Category Archives: Motivation

How to get really, really good at drawing – or anything else!

Edvard Munch – The Scream – How many times did he draw something to develop this final image?

I’ve been up to London a couple of times recently and saw the Munch and Manga exhibitions at the British Museum as well as their show of Rembrandt Drawing and etchings.

Something at the Munch exhibition made me think about the importance of practice and continual development and redevelopment of ideas, style and technique.

I thought I’d just talk it out to the camera in the hope of capturing some of what I was thinking. Maybe I need to do not everyday until I perfect the idea!

Learn to draw, illustrate and make picture books

I have been working out what to do with the rest of life for the past year or so!

Don’t worry, there’s nothing wrong with me, but there is a lot wrong with publishing. I’m planning on making some videos about the state of publishing quite soon.

I want to keep making children’s books. I have loads of ideas for new characters and stories. I actually love the physical process of creating and manufacturing books, and I’m coming to enjoy the marketing and promotion side of publishing too.

I also love to make videos and share my experience in drawing, illustration and making books. But I can’t do both… until now.

As I say, I’ve been working this out. I’ve been on quite an emotional journey this last year, working through monthly  business seminars to guide me. I realise it’s time for authors to take control of their lives and become the entrepreneurs that they really are.

I have now set up my patreon page so that I can teach drawing, illustration and picture book making, by sharing my practice and process as an independent author/publisher. Bringing the two strands of my interest and expertise together in one place.

Patreon is a sort of crowd-funding platform for creative people. But now it is morphing into a membership platform where you can join me and support what I do from as little as $1. In return I’m offering rising tiers of rewards, offering drawing, illustration and publishing lessons. Join my creative crew for hangouts to ask questions, get advice or just shoot the breeze with similar-minded people all around the world.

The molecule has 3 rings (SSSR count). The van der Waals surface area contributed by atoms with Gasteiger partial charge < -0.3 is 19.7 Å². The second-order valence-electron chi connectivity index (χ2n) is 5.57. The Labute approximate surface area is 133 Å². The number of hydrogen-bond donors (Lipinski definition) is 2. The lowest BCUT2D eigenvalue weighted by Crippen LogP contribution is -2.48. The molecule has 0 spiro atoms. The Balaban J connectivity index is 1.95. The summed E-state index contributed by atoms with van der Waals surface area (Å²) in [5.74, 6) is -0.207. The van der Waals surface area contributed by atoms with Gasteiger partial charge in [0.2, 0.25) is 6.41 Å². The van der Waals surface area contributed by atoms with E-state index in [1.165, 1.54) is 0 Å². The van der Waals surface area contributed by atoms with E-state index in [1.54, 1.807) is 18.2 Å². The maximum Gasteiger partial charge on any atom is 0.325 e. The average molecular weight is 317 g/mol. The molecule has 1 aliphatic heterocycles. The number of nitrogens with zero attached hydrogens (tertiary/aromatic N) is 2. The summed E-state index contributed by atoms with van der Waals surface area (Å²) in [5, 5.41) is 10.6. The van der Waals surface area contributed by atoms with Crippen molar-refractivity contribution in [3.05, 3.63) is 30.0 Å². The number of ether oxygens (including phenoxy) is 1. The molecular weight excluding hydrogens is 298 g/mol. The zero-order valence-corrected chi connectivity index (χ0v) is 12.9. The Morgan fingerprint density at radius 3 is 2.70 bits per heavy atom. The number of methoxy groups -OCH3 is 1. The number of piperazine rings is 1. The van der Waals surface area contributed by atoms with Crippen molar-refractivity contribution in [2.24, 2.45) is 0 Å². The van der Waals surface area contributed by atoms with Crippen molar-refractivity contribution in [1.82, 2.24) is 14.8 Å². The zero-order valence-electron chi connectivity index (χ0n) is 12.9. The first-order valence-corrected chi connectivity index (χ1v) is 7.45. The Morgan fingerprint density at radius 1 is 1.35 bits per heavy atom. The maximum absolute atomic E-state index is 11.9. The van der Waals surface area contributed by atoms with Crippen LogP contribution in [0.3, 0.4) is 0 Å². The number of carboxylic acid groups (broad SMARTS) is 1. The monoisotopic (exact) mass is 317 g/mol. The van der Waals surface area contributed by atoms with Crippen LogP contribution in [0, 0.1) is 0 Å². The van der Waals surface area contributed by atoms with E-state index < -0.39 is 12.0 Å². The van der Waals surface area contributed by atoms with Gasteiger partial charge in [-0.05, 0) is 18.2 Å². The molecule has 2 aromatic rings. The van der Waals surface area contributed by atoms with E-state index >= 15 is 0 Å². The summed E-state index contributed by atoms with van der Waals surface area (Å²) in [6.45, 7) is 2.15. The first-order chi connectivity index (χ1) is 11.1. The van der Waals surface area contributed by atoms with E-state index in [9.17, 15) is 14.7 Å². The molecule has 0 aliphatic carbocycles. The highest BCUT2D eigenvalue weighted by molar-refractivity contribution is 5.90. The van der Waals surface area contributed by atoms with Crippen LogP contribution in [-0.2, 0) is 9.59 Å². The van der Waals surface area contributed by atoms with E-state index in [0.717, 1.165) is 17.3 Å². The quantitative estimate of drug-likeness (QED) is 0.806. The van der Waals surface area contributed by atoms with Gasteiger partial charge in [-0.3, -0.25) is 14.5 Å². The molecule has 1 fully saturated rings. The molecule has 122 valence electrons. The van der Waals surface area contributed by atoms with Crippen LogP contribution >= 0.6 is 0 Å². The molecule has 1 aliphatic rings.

Go to my Patreon Page now to get all the details and join a growing group of people who are all on the same creative path as you.

S.T.E.M. is for Robots

It’s time we examine seriously, the inexorable rise of S.T.E.M., particularly in relation to the disappearance of the arts in education.

What is S.T.E.M.?

S.T.E.M. stands for Science, Technology, Engineering and Maths (or Math).

Why wouldn’t you want to promote those subjects? In fact I’d chuck in English to make S.T.E.E.M.,  as English teaches syntactic skills so necessary for programming.

S.T.E.M. is symptomatic of the weird, steam-punk Victorian-style of modern education – melding old-fashioned curricula and end of year exams with modern data-driven performance results, that are unable to quantify the long-term, intangible benefits of the arts.

Let’s face it, S.T.E.M.on it’s own is only useful for creating robots, and S.T.E.M., on it’s own, will only create robots of our future generations.

There is one big problem… we are already creating robots to replace our future generations. In ten year’s time we will have a generation brought up to do the work of robots, which is already being performed by robots.

Which humans will survive and have meaningful lives? The creative ones – the mavericks who, against all advice and without encouragement, taught themselves.

The application of S.T.E.M. relies on brilliant, creative minds. You won’t get those without S.T.E.A.M. – Science, Technology, Engineering, ART and Maths.

Art, in this case, covers all the creative subjects and activities and includes practical experimentation and failure – yes, even blowing up the chemistry lab by mistake!

Robots do repetitive tasks. Humans do creativity, it’s what they do best. They do it even better when taught the skills and are nurtured.